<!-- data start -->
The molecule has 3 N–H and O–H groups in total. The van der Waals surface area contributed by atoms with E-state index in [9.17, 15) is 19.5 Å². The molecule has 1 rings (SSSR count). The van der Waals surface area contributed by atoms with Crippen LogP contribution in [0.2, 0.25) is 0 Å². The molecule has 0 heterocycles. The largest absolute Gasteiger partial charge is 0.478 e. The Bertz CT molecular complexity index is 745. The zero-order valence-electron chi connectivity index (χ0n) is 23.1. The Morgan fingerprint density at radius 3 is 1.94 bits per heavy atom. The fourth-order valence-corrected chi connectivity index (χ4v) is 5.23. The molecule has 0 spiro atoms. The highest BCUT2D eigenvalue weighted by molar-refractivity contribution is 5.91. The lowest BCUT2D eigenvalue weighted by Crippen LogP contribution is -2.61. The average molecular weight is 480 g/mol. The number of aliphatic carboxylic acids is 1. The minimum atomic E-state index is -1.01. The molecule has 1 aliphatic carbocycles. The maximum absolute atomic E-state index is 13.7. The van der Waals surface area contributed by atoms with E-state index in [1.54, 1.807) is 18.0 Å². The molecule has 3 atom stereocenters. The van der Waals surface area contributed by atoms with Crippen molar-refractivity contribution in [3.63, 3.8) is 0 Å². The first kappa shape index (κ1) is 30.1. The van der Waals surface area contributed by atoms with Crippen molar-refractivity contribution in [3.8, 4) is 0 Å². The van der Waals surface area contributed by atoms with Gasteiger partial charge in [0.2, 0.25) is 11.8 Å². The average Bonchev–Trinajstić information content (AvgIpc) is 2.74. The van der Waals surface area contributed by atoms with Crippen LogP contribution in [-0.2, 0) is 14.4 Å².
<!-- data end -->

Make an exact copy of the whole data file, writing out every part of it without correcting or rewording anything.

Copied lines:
The molecule has 3 N–H and O–H groups in total. The van der Waals surface area contributed by atoms with E-state index in [9.17, 15) is 19.5 Å². The molecule has 1 rings (SSSR count). The van der Waals surface area contributed by atoms with Crippen LogP contribution in [0.2, 0.25) is 0 Å². The molecule has 0 heterocycles. The largest absolute Gasteiger partial charge is 0.478 e. The Bertz CT molecular complexity index is 745. The zero-order valence-electron chi connectivity index (χ0n) is 23.1. The Morgan fingerprint density at radius 3 is 1.94 bits per heavy atom. The fourth-order valence-corrected chi connectivity index (χ4v) is 5.23. The molecule has 0 spiro atoms. The highest BCUT2D eigenvalue weighted by molar-refractivity contribution is 5.91. The lowest BCUT2D eigenvalue weighted by Crippen LogP contribution is -2.61. The average molecular weight is 480 g/mol. The number of aliphatic carboxylic acids is 1. The minimum atomic E-state index is -1.01. The molecule has 1 aliphatic carbocycles. The maximum absolute atomic E-state index is 13.7. The van der Waals surface area contributed by atoms with E-state index in [1.54, 1.807) is 18.0 Å². The molecule has 3 atom stereocenters. The van der Waals surface area contributed by atoms with Crippen molar-refractivity contribution in [3.63, 3.8) is 0 Å². The first kappa shape index (κ1) is 30.1. The van der Waals surface area contributed by atoms with Crippen molar-refractivity contribution in [3.8, 4) is 0 Å². The van der Waals surface area contributed by atoms with Gasteiger partial charge in [0.2, 0.25) is 11.8 Å². The average Bonchev–Trinajstić information content (AvgIpc) is 2.74. The van der Waals surface area contributed by atoms with Crippen LogP contribution in [-0.2, 0) is 14.4 Å².